Blessing of Bella
BY The Editors
February 12-25, 2012 Issue | Posted 2/3/12 at 6:04 PM
Rick Santorum may never get past the string of presidential primaries that are leading up to the Republican convention.
But with the former Pennsylvania senator’s profile now much higher than it has ever been, he has already attained a “bully pulpit” of sorts for the values that matter most to him and his Catholic family.
While we would never wish the burden of serious illness on any family, the life of 3-year-old Isabella Maria Santorum has turned out to be a blessing for all of us.
The Santorums already knew her life was precious and full of potential — even when they received the devastating news shortly after Bella’s birth that she had Trisomy 18, a syndrome that can cause heart defects, failure to grow normally and other problems. Few such children live beyond a year. The couple had already lost a son shortly after he was born. During that pregnancy they had rejected suggestions of abortion because he too had a serious defect.
When Bella was born, they again encountered an attitude in the medical world that contrasted with the hope they had as parents. Rather than just let her die, the Santorums sought out doctors who would work to keep her alive. Some families would not have come this far. Sometimes the diagnosis — for Trisomy 18 or less serious Down syndrome — comes before birth, and some families decide to avoid any further challenges, sadly, by aborting the child.
But with all the Santorums have on their plate — they have six other children — they made the decision to lovingly accept whatever Bella needed. For children with such a syndrome, care can be constant.
Most recently, Santorum canceled several campaign appearances prior to the crucial Florida primary because Bella was hospitalized for pneumonia. The candidate told Fox News’ Bill O’Reilly that, “in many respects, one of the reasons I’m out here is because, you know, fighting for little kids like Bella, who, in many respects are, I think, are going to be left behind — whether it’s Obamacare or whether it’s a system where government is going to start to evaluate people not based on who they are or what they are, but what they can do.”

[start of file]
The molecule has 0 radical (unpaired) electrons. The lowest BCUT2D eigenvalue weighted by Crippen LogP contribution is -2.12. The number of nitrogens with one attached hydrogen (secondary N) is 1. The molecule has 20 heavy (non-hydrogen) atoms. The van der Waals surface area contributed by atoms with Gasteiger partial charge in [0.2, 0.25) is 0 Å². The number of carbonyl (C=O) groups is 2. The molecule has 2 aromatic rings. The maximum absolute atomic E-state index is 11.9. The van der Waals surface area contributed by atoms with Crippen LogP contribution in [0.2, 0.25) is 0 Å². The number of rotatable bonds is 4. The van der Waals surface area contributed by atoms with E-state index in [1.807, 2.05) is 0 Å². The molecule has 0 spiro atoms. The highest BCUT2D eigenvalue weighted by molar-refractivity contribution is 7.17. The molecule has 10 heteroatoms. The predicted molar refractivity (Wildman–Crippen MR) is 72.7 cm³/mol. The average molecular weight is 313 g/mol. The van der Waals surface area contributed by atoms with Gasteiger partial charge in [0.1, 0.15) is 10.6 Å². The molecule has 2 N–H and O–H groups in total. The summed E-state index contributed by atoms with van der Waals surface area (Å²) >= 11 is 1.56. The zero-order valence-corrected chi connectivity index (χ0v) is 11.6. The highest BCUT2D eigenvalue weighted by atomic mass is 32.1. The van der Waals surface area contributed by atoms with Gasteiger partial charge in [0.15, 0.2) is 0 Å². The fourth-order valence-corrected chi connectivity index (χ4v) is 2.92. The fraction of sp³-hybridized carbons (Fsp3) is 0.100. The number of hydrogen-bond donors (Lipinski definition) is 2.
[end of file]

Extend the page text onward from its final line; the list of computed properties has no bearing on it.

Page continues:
A similar case arose shortly thereafter, in which a 3-year-old named Mia Rivera was allegedly turned down for a crucial kidney transplant because, according to her mother, the doctor said the girl is “retarded.”
That would seem to confirm Santorum’s concern that people are being deemed unworthy of life because they can’t do certain things.
It’s hard to say how far Santorum will get in his quest for president. But one can only dream of a White House where the first family sets an example of welcoming life.
As Santorum told an audience in Charleston, S.C., in reference to Bella, “She is a font of love. And she made me understand that that’s how the Father looks at me. I’m disabled and unable to ‘do’ anything for him — except love him. And he loves me unconditionally.”
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